100 Greatest Science Inventions of All Time

By Kendall Haven | Go to book overview

Caravel (Sailing Ship)
Year of Invention: 1410

What Is It? The first long-distance, transoceanic sailing ship.

Who Invented It? Prince Henry (in Lisbon, Portugal)


Why Is This Invention One of the 100 Greatest?

The first Portuguese Caravel set sail thousands of years after the first ship equipped with a sail. But the Portuguese-built Caravel redefined the world as no other ship had done. It expanded Europe’s reach across the globe.

The Caravel made global ship navigation possible. Like the Apollo capsules were in space, the Caravel was an explorer built to venture into seas and parts of the world no other European had been able to reach. The Caravel opened Africa to European exploration (and exploitation).

A Caravel was the first ship to round Cape Bojador (the tip of West Africa). Using Caravels, the Portuguese discovered the Islands of Madeira and the Azores, both in the open Atlantic Ocean. Columbus sailed three Caravels to discover the New World. A Caravel was the first ship to round Cape Horn at the southern tip of Africa and venture into Indian Ocean waters. The Caravel set the stage for Europe’s ocean trade and colonization across Africa, India, and the Americas.


History of the Invention

What Did People Do Before?

Few early ships relied exclusively on the wind. Cargo and military boats were designed with long rows of oars that propelled the boats when winds and currents did not flow the right way. War galleys—the most advanced ship designs—were rigged with a single mast and square sail to travel with the wind and as many as three rows of oars to power and maneuver the ship during battle. As late as 1571, Christian and Turkish fleets were rowed to war for the Battle of Lepanto. Ship captains used wind when it was handy and the backs and sweat of their sailors (and slaves) when it was not.

-45-

Notes for this page

Add a new note
If you are trying to select text to create highlights or citations, remember that you must now click or tap on the first word, and then click or tap on the last word.
One moment ...
Default project is now your active project.
Project items

Items saved from this book

This book has been saved
Highlights (0)
Some of your highlights are legacy items.

Highlights saved before July 30, 2012 will not be displayed on their respective source pages.

You can easily re-create the highlights by opening the book page or article, selecting the text, and clicking “Highlight.”

Citations (0)
Some of your citations are legacy items.

Any citation created before July 30, 2012 will labeled as a “Cited page.” New citations will be saved as cited passages, pages or articles.

We also added the ability to view new citations from your projects or the book or article where you created them.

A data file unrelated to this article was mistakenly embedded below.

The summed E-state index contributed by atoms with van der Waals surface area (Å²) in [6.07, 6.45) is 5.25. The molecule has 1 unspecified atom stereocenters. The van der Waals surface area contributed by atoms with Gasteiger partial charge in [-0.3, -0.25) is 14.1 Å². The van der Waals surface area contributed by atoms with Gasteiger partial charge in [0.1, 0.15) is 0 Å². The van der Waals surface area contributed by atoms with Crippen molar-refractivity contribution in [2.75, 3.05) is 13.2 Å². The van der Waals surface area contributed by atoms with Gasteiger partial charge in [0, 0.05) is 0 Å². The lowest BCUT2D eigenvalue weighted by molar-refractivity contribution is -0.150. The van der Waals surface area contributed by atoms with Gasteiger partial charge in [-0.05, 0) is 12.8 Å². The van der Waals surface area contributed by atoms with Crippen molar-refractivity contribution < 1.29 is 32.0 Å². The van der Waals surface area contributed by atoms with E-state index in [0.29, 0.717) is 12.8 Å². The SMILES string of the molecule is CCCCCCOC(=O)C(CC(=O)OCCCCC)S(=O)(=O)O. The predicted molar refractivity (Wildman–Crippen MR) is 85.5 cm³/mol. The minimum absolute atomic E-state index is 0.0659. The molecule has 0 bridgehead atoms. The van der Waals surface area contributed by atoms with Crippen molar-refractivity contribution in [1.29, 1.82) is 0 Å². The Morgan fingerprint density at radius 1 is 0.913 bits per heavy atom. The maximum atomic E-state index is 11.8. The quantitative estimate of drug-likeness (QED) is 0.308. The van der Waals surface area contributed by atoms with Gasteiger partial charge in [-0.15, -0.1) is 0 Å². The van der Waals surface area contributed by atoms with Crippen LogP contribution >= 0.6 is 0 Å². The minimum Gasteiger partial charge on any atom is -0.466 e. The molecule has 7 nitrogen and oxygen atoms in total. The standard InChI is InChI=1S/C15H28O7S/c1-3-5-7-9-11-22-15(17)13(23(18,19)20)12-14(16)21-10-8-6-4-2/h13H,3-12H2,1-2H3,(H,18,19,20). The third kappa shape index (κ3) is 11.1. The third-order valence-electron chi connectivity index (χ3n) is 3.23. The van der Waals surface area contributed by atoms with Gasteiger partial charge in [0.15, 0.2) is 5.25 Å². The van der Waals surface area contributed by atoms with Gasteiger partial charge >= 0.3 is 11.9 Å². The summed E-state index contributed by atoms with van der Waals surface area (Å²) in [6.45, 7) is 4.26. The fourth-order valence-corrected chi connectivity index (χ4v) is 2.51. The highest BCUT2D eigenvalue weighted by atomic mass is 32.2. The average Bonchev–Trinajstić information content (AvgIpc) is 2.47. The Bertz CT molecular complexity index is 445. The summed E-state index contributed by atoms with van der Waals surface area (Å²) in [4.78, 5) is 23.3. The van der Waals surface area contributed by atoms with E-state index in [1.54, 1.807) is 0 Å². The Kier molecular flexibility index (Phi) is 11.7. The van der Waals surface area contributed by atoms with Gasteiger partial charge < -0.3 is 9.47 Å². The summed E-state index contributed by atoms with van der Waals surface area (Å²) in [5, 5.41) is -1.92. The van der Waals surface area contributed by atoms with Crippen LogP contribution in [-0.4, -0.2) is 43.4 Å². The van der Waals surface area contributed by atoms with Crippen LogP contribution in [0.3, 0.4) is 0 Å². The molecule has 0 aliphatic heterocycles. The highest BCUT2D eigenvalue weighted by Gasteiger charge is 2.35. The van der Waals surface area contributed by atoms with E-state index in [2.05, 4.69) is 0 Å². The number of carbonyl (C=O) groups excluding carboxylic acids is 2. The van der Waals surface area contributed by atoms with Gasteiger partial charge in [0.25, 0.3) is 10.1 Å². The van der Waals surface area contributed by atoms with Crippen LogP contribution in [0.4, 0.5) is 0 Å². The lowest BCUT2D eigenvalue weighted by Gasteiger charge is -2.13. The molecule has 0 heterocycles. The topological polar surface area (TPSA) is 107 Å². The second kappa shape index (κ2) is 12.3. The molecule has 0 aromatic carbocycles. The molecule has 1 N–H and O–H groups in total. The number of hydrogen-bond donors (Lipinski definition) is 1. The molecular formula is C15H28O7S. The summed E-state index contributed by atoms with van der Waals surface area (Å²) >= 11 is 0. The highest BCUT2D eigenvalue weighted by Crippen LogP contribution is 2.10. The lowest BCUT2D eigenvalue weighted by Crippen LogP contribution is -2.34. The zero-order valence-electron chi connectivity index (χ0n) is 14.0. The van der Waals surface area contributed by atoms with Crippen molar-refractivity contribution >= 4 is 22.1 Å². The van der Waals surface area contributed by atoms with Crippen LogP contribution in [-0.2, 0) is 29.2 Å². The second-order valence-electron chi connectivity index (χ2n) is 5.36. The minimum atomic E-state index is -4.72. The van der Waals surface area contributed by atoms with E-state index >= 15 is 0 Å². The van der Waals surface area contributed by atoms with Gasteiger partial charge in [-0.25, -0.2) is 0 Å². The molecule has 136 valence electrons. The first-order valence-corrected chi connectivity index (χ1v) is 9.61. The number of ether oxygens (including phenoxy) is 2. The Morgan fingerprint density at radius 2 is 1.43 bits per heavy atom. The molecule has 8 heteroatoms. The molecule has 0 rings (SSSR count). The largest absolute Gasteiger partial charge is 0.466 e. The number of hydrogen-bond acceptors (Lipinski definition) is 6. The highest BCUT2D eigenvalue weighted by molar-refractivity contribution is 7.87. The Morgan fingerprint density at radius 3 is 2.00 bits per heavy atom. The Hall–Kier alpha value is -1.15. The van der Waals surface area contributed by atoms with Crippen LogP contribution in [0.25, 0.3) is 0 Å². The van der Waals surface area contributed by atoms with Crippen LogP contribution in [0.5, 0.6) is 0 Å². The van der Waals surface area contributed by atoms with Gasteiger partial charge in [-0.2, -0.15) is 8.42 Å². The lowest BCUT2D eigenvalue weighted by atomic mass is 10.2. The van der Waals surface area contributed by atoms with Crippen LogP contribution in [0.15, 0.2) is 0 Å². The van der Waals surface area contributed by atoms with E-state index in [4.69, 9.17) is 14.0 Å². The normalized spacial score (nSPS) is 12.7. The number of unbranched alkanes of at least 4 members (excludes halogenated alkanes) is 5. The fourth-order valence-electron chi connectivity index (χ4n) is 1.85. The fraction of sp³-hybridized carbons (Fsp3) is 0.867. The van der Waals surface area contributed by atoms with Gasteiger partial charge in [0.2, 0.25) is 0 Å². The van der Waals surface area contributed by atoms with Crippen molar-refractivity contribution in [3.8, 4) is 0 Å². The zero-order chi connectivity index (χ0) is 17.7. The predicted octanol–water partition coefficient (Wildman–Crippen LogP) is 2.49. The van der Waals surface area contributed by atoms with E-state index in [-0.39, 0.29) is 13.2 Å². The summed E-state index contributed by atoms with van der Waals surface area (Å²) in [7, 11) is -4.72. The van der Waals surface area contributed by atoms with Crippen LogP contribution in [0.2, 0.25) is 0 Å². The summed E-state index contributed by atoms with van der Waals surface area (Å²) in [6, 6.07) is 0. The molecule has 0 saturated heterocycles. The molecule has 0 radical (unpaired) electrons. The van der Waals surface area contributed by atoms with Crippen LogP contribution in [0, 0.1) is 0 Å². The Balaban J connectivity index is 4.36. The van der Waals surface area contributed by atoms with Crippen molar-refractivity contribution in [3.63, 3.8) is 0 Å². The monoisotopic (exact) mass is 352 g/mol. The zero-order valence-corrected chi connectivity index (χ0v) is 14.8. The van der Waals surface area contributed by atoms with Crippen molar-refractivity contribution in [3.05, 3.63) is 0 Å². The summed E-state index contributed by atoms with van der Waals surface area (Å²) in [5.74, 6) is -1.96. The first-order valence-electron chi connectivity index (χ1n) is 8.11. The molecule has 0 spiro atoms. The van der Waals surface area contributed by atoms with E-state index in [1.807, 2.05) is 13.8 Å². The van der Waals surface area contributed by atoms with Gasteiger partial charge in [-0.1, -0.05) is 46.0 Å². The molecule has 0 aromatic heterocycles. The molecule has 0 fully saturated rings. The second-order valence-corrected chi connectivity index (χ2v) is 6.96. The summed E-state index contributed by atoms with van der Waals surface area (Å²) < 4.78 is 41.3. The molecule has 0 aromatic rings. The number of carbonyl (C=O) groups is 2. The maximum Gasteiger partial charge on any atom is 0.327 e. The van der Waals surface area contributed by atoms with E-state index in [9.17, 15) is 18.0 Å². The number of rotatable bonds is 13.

Notes (0)
Bookmarks (0)

You have no saved items from this book

Project items include:
  • Saved book/article
  • Highlights
  • Quotes/citations
  • Notes
  • Bookmarks
Notes
Cite this page

Cited page

Style
Citations are available only to our active members.
Buy instant access to cite pages or passages in MLA, APA and Chicago citation styles.

(Einhorn, 1992, p. 25)

(Einhorn 25)

1. Lois J. Einhorn, Abraham Lincoln, the Orator: Penetrating the Lincoln Legend (Westport, CT: Greenwood Press, 1992), 25, http://www.questia.com/read/27419298.

Cited page

Bookmark this page
100 Greatest Science Inventions of All Time
Table of contents

Table of contents

Settings

Settings

Typeface
Text size Smaller Larger Reset View mode
Search within

Search within this book

Look up

Look up a word

  • Dictionary
  • Thesaurus
Please submit a word or phrase above.
Print this page

Print this page

Why can't I print more than one page at a time?

Help
Full screen
/ 336

matching results for page

    Questia reader help

    How to highlight and cite specific passages

    1. Click or tap the first word you want to select.
    2. Click or tap the last word you want to select, and you’ll see everything in between get selected.
    3. You’ll then get a menu of options like creating a highlight or a citation from that passage of text.

    OK, got it!

    Cited passage

    Style
    Citations are available only to our active members.
    Buy instant access to cite pages or passages in MLA, APA and Chicago citation styles.

    "Portraying himself as an honest, ordinary person helped Lincoln identify with his audiences." (Einhorn, 1992, p. 25).

    "Portraying himself as an honest, ordinary person helped Lincoln identify with his audiences." (Einhorn 25)

    "Portraying himself as an honest, ordinary person helped Lincoln identify with his audiences."1

    1. Lois J. Einhorn, Abraham Lincoln, the Orator: Penetrating the Lincoln Legend (Westport, CT: Greenwood Press, 1992), 25, http://www.questia.com/read/27419298.

    Cited passage

    Thanks for trying Questia!

    Please continue trying out our research tools, but please note, full functionality is available only to our active members.

    Your work will be lost once you leave this Web page.

    Buy instant access to save your work.

    Already a member? Log in now.

    Author Advanced search

    Oops!

    An unknown error has occurred. Please click the button below to reload the page. If the problem persists, please try again in a little while.